Know before you go
Parking informationReasonably sized layby adjacent to Swineholes Wood; due to limited parking at the other parts it is advised that you park here and walk to the reserve
Grazing animalsYes. Grazed by cattle - May to Oct
Access across the reserves but please observe any restrictions to prevent disturbance to breeding birds. Some routes can be uneven and wet in places. Contact the Trust for disabled access information. Advised to make by layby adjacent to Swinholes Wood.
Access across the reserves but please observe any restrictions to prevent disturbance to breeding birds. Some routes can be uneven and wet in places. Contact the Trust for disabled access information.
When to visit
Opening timesOpen at all times
Best time to visitEarly summer for heather and late summer for rare plants like Lousewort
About the reserve
- The special heathland habitats at Swineholes Wood and Black Heath undoubtedly look at their best in late summer when the hillside is covered in swathes of purple heather.
- Casey Bank is a botanist's paradise! Early summer is the best times to look for rare plants like lousewort, moonwort and bog asphodel.
- The stunted oak woodland is worth a walk at any time of the year – look for the tall tussocks of bilberry growing in areas where the canopy allows enough sunlight to reach the ground.
Upland Moor or Lowland Heathland?
Black Heath and Swineholes Wood are two of the largest remaining fragments of heathland which would have historically clothed much of the ridge. Located at the south-west tip of the Pennines the sites' unique locations mean that they represent a transition between the lowland heathlands of south Staffordshire and the larger expanses of upland moorland to the north. Most of our moorlands don’t support a particularly diverse range of plants - but the plants and animals that do live in these habitats are special and worth protection. The sites' importance is recognised in the designation of the moorland areas as a Site of Special Scientific Interest (SSSI).
Trying not to lose our balance
Key to managing the heathland areas is maintaining a balance between the rarer heathland habitat and the woodland. Our work with volunteers focuses on three main habitats:
- Preventing the loss of good heathland areas and ensuring that those areas which have become recently (within the last 40 years or so) encroached by woodland are returned and maintained as heathland.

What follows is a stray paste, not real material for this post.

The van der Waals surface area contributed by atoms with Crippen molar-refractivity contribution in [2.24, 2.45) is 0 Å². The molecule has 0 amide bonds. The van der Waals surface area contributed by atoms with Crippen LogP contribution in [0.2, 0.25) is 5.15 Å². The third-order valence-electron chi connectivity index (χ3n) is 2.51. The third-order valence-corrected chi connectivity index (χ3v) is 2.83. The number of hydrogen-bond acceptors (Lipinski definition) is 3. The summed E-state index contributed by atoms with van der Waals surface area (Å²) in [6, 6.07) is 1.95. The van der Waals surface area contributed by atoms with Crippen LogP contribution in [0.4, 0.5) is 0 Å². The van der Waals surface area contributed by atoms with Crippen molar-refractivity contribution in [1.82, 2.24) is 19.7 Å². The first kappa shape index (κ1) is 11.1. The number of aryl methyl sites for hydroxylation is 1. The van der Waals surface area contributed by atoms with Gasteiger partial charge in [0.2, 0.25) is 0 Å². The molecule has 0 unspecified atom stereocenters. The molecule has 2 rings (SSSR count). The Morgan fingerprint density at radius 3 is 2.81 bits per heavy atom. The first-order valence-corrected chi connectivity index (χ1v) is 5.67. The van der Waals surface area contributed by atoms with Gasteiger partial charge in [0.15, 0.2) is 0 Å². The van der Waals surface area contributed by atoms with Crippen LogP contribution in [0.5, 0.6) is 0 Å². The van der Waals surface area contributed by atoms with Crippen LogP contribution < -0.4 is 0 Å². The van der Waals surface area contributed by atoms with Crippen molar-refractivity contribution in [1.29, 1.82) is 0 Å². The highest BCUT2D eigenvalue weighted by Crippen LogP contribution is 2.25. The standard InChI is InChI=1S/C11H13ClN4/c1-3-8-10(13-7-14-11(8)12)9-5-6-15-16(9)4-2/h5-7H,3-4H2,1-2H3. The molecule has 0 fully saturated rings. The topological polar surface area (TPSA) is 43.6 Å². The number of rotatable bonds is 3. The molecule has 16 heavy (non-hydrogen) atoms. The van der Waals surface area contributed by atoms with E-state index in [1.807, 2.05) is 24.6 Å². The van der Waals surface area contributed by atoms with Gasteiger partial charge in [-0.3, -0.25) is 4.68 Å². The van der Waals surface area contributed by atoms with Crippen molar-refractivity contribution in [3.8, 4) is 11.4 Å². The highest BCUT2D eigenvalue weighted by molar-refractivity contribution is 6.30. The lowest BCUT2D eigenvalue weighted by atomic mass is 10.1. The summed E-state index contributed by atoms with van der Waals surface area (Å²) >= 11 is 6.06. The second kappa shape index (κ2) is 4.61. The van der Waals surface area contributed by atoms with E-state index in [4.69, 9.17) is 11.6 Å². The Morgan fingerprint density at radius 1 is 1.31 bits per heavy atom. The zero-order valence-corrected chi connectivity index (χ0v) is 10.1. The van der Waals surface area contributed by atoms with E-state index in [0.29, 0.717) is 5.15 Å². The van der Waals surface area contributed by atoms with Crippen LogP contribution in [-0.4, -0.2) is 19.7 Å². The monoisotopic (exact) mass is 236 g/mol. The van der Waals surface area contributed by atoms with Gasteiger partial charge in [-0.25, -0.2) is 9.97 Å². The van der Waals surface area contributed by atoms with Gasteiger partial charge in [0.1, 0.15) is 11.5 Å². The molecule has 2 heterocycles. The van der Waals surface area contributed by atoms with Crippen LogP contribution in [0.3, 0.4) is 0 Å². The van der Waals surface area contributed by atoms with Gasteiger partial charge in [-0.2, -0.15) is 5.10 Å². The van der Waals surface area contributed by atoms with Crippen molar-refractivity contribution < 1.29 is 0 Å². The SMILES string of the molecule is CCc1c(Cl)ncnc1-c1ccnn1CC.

- Managing parts of the woodland where there is characteristic stunted oak woodland but the ground layer still supports heathland shrubs, like bilberry. We try to keep the best of both worlds here by thinning the woodland to provide light, but still retaining tree cover for woodland birds.
- Managing the more mature woodland by occasional thinning. This ensures new trees can find light and space to regenerate for future generations.
- Key to maintaining this balance is the hard work from our volunteer teams and the invaluable help of a small herd of cattle!
Don’t leave home without your wellies
Head along the road to Casey Bank and you’d be well advised to wear your wellies. Casey Bank was rescued from agricultural improvement in 1999 when the Trust acquired the land. Previous farming methods have ensured that this site retains a diverse range of plants, including several which are uncommon.
The best bits are the boggy bits! If you don’t mind getting your feet wet you’ll be rewarded with plants like bog asphodel, cranberry, common spotted orchids, marsh violets, marsh valerian, ragged robin and water forget-me-not. The drier areas in between the wet flushes support plants like lousewort, moonwort, adder's tongue fern, tormentil and bilberry.
From fragmentation to a Living Landscape
Historic maps from the 1700’s would show Ipstones Edge as being covered in heathland almost all along the ridge, an area known as Little Morridge. Changes in land use over many generations has resulted in only a few areas of wildlife rich habitats remaining. The Trust has been fortunate enough to be able to secure the management of the largest fragments.
What was once a 60 acre nature reserve now covers over 160 acres – expanding nature reserves like this, and working with land owners to fill in the gaps is one of the ways the Trust is helping to ensure a Living Landscape, valued by people today and sustainable for future generations.
A Living Landscape
This nature reserve is part of the Churnet Valley Living Landscape
'Living Landscapes' is The Wildlife Trusts innovative approach to nature conservation, and involves focusing our efforts on improving the wider landscape to make it better for wildlife. Find out more here